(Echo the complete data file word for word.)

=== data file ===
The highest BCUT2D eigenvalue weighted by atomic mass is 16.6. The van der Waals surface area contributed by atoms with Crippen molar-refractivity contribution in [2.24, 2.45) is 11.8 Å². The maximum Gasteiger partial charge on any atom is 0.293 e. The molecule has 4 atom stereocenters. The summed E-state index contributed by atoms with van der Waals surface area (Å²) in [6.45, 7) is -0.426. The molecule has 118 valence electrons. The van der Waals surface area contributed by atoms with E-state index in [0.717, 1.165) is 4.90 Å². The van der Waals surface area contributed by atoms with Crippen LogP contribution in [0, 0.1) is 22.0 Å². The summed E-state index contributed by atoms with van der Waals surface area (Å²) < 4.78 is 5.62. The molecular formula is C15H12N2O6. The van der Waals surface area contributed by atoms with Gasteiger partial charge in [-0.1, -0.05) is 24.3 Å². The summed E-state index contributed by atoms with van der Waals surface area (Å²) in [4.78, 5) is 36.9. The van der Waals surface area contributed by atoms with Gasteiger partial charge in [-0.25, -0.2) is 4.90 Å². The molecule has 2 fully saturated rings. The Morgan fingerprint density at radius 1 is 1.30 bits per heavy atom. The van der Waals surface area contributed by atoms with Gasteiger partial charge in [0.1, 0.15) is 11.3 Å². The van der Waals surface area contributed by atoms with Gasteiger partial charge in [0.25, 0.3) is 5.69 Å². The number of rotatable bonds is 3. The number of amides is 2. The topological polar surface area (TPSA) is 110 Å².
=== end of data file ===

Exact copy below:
The highest BCUT2D eigenvalue weighted by atomic mass is 16.6. The van der Waals surface area contributed by atoms with Crippen molar-refractivity contribution in [2.24, 2.45) is 11.8 Å². The maximum Gasteiger partial charge on any atom is 0.293 e. The molecule has 4 atom stereocenters. The summed E-state index contributed by atoms with van der Waals surface area (Å²) in [6.45, 7) is -0.426. The molecule has 118 valence electrons. The van der Waals surface area contributed by atoms with E-state index in [0.717, 1.165) is 4.90 Å². The van der Waals surface area contributed by atoms with Crippen LogP contribution in [0, 0.1) is 22.0 Å². The summed E-state index contributed by atoms with van der Waals surface area (Å²) < 4.78 is 5.62. The molecular formula is C15H12N2O6. The van der Waals surface area contributed by atoms with Gasteiger partial charge in [-0.1, -0.05) is 24.3 Å². The summed E-state index contributed by atoms with van der Waals surface area (Å²) in [4.78, 5) is 36.9. The van der Waals surface area contributed by atoms with Gasteiger partial charge in [-0.25, -0.2) is 4.90 Å². The molecule has 2 fully saturated rings. The Morgan fingerprint density at radius 1 is 1.30 bits per heavy atom. The van der Waals surface area contributed by atoms with Gasteiger partial charge in [0.1, 0.15) is 11.3 Å². The van der Waals surface area contributed by atoms with Gasteiger partial charge in [0.25, 0.3) is 5.69 Å². The number of rotatable bonds is 3. The number of amides is 2. The topological polar surface area (TPSA) is 110 Å².